Originally Posted by Bettafish View Post
I'm from China. When I was in high school, students needed to decide their route in the last year: either "arts" or "science". And then they took different "college entrance exams". Needless to say science and engineering departments only admit "science" students, and arts majors sometimes admit a few science students.

I remember there were about 400 students in my grade, and only 40~50 chose the "arts" route. All the others competed on physics, chemistry and so on. (Math was tested for both.)

Even those who chose the "arts" route may not be able to escape from science in college. A friend of mine studied English but her university requires calculus and general physics for all.

I understand the US is a more developed society and it needs more people to be properly trained in social sciences and arts. However, is it really normal that less than 20% students study STEM majors? In graduate school, over 70% engineering students are from foreign countries.

I do believe some policy needs to be made to encourage, or even force, more students to study math and science. For example, cut the "quota" for arts majors, so many who want to go to college have to choose otherwise. Also, do not hire so many professors in arts...
My Hispanic/South American family feels the same way. It didn't one of my cousins from majoring in history but this was 12 years ago when the economy was different.
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Old 11-07-2012, 07:43 AM
 
Location: Charlotte, NC
1,419 posts, read 2,447,397 times
Reputation: 1371
I agree I think they are fluff subjects too. I think most of the people who get those kinds of degrees were either genuinely interested in the subject or they wanted an easy degree. A lot of people consider math and science courses to be hard and that only smart people take courses in those subjects. I know people who have degrees in social science/arts and they have the hardest time getting a job. A lot of people dont think of what kind of job they are going to get once they obtain a degree a degree like that. These days its much better if you have a few internships to go along with your degree since internships count as work experience.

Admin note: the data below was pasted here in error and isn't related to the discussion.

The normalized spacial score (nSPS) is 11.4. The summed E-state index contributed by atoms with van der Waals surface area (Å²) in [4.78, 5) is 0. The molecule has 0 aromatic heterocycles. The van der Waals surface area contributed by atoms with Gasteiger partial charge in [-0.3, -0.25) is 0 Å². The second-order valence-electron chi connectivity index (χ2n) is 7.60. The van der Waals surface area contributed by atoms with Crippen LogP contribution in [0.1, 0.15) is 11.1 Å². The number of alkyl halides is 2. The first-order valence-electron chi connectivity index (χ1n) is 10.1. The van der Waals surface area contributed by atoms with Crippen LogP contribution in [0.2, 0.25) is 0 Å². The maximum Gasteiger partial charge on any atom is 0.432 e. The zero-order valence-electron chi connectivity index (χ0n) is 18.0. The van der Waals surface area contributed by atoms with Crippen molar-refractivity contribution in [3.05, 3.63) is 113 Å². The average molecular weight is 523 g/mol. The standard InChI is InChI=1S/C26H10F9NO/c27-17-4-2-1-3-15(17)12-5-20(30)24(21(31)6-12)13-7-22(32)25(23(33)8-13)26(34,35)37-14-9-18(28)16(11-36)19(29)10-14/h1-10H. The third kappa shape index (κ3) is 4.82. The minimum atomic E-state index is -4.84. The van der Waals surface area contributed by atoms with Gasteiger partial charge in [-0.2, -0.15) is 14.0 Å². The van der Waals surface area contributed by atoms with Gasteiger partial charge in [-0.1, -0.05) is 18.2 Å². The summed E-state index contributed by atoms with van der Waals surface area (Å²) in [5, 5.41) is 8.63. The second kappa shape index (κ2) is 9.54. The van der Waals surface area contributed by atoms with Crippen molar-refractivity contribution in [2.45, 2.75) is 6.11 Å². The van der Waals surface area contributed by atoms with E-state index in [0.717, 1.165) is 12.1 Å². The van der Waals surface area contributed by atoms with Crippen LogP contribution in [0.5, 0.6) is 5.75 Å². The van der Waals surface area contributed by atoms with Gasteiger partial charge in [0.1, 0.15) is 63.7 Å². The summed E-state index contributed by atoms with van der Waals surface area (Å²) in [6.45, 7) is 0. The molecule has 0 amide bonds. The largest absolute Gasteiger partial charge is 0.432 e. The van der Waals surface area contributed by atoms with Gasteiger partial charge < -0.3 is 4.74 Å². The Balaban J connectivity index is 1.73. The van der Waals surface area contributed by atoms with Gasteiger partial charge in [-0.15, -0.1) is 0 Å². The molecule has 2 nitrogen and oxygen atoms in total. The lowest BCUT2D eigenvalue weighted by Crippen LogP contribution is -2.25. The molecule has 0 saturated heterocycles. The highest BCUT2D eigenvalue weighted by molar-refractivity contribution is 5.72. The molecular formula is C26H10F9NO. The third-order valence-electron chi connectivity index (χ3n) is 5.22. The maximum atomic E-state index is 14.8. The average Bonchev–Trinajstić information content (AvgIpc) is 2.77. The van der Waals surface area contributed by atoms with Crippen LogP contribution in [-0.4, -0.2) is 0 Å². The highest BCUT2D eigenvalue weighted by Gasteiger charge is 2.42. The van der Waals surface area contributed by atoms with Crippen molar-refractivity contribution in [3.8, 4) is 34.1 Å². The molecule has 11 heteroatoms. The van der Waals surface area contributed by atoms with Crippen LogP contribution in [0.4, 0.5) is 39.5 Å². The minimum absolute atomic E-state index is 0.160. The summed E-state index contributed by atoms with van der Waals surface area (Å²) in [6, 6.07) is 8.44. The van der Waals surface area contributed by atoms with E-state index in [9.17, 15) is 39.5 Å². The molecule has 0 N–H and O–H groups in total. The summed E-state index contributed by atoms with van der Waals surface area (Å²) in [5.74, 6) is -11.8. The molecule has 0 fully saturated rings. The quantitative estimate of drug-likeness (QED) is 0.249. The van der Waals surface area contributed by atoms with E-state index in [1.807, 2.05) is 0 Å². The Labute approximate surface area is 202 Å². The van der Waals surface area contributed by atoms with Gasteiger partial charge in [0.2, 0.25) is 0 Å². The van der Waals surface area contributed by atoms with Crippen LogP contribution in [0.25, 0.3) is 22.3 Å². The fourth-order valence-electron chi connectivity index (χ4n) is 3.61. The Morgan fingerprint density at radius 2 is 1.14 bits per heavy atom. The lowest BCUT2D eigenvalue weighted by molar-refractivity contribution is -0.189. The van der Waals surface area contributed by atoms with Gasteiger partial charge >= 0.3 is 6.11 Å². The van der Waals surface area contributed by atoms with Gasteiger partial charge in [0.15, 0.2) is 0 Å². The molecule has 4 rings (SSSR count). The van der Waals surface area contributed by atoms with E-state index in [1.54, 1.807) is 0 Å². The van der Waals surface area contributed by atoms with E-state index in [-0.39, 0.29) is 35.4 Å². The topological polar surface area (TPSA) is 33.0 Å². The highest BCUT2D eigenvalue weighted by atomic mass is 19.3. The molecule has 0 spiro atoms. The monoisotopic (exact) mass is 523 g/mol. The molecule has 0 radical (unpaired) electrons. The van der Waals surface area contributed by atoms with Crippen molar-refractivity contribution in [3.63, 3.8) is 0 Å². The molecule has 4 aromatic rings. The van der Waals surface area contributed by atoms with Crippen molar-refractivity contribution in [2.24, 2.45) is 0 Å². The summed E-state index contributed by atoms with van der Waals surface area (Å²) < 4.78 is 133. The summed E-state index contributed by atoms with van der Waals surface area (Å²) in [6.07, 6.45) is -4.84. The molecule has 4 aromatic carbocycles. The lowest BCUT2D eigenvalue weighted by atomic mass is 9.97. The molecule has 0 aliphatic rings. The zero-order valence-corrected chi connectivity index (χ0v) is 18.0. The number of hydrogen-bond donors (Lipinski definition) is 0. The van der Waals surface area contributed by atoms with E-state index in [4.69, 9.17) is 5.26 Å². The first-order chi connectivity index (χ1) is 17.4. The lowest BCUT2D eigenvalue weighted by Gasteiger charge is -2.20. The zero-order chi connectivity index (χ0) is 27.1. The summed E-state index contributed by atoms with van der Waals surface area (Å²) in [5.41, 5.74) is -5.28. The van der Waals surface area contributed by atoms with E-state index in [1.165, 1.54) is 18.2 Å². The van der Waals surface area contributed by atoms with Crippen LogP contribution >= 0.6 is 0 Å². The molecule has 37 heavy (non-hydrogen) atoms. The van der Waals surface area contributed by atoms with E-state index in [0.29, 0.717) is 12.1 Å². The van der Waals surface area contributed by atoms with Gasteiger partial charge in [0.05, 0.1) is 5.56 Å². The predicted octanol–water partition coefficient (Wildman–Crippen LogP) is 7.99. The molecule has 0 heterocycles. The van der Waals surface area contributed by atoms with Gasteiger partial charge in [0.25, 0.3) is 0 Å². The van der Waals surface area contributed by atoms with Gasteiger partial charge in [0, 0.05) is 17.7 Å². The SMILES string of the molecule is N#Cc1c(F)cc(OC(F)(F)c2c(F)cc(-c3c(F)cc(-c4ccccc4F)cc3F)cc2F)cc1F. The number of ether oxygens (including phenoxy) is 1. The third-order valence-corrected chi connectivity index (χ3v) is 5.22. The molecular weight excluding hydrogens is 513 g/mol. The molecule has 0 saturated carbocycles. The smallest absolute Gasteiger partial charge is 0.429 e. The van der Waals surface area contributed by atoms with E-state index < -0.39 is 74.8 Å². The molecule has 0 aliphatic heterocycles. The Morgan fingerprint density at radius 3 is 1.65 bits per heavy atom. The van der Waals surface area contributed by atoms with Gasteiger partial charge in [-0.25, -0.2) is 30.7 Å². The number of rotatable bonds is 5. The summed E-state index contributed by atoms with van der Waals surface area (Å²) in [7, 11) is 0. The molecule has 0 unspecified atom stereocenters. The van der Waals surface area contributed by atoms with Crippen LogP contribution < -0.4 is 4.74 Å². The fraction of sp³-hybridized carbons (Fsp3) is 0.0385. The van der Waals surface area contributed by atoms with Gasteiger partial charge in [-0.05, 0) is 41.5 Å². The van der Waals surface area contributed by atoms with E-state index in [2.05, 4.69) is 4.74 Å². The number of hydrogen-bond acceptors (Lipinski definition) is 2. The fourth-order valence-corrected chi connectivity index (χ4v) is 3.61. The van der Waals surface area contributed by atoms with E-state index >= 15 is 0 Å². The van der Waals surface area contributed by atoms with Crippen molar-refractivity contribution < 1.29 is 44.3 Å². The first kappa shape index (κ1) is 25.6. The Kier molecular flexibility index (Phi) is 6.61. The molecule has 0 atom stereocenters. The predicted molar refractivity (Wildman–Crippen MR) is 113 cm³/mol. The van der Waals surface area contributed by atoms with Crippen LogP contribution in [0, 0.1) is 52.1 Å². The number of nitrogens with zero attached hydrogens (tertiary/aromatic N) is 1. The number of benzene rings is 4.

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Old 11-07-2012, 08:07 AM
 
Location: Great State of Texas
86,052 posts, read 84,141,708 times
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Because they are easy classes and don't take a lot of effort to pass. And they are happy maintaining a 2.5 GPA even.
My son is in college and I'm constantly telling him that GPA does matter for that first job. Some corporations won't even look at a GPA under 3.0.

I've done college recruiting. I've collected all those resumes/transcripts. And we created 2 piles to pass on to HR..one pile of 3.0 and above and another pile with all the rest. I can only assume what happened to that pile of "all the rest".

My niece got a 4 year degree in women's studies. She's a receptionist at a daycare center and has been for 3 years now.
Has no desire to go into social work which is probably the area she should go into considering her degree.
She went to college taking classes that interested her; a career track was not really part of her planning.
I do feel sorry for her as she has a lot of student loan debt to pay back but she made her decision and now has to deal with them.
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Old 11-07-2012, 08:17 AM
 
Location: Central Ohio
10,804 posts, read 14,864,633 times
Reputation: 16461
Quote:
Originally Posted by ja1myn View Post
Because college kids are not motivated to study the hard stuff these days. Anyone who studies those types of markets should know beforehand that the job market for those degrees blows. I'm sick of Art History majors complaining about not finding a job.
There are lots of job openings, like this one and this one or this one, in the US that can not be filled because there is nobody to fill them.

We offer $30/hr, company vehicle, paid holidays/vacations and can not find anyone.